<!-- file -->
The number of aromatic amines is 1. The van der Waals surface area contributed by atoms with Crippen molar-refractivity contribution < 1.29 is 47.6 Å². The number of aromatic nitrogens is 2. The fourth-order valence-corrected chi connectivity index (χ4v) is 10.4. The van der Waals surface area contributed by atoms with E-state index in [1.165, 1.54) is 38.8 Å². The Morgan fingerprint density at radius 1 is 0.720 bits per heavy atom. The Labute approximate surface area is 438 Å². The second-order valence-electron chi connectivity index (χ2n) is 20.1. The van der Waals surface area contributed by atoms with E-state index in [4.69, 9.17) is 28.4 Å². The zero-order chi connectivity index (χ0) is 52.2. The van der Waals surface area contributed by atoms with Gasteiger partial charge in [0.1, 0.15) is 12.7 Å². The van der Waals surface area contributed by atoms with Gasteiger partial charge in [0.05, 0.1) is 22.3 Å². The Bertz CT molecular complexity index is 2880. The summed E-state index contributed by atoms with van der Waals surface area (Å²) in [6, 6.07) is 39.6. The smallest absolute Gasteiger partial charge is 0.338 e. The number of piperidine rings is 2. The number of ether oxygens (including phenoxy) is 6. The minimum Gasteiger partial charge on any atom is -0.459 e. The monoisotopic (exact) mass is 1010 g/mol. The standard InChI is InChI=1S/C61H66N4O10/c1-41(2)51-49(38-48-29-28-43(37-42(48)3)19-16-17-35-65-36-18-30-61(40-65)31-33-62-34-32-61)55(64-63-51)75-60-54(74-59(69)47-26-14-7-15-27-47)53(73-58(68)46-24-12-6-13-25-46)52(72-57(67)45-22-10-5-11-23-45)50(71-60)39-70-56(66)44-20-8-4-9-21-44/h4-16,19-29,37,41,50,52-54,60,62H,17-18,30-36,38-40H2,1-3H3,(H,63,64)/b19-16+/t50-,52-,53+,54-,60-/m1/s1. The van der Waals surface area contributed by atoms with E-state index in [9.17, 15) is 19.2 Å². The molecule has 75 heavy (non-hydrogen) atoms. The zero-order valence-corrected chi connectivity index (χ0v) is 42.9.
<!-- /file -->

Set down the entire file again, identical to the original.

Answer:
The number of aromatic amines is 1. The van der Waals surface area contributed by atoms with Crippen molar-refractivity contribution < 1.29 is 47.6 Å². The number of aromatic nitrogens is 2. The fourth-order valence-corrected chi connectivity index (χ4v) is 10.4. The van der Waals surface area contributed by atoms with E-state index in [1.165, 1.54) is 38.8 Å². The Morgan fingerprint density at radius 1 is 0.720 bits per heavy atom. The Labute approximate surface area is 438 Å². The second-order valence-electron chi connectivity index (χ2n) is 20.1. The van der Waals surface area contributed by atoms with E-state index in [4.69, 9.17) is 28.4 Å². The zero-order chi connectivity index (χ0) is 52.2. The van der Waals surface area contributed by atoms with Gasteiger partial charge in [0.1, 0.15) is 12.7 Å². The van der Waals surface area contributed by atoms with Gasteiger partial charge in [0.05, 0.1) is 22.3 Å². The Bertz CT molecular complexity index is 2880. The summed E-state index contributed by atoms with van der Waals surface area (Å²) in [6, 6.07) is 39.6. The smallest absolute Gasteiger partial charge is 0.338 e. The number of piperidine rings is 2. The number of ether oxygens (including phenoxy) is 6. The minimum Gasteiger partial charge on any atom is -0.459 e. The monoisotopic (exact) mass is 1010 g/mol. The standard InChI is InChI=1S/C61H66N4O10/c1-41(2)51-49(38-48-29-28-43(37-42(48)3)19-16-17-35-65-36-18-30-61(40-65)31-33-62-34-32-61)55(64-63-51)75-60-54(74-59(69)47-26-14-7-15-27-47)53(73-58(68)46-24-12-6-13-25-46)52(72-57(67)45-22-10-5-11-23-45)50(71-60)39-70-56(66)44-20-8-4-9-21-44/h4-16,19-29,37,41,50,52-54,60,62H,17-18,30-36,38-40H2,1-3H3,(H,63,64)/b19-16+/t50-,52-,53+,54-,60-/m1/s1. The van der Waals surface area contributed by atoms with E-state index in [9.17, 15) is 19.2 Å². The molecule has 75 heavy (non-hydrogen) atoms. The zero-order valence-corrected chi connectivity index (χ0v) is 42.9.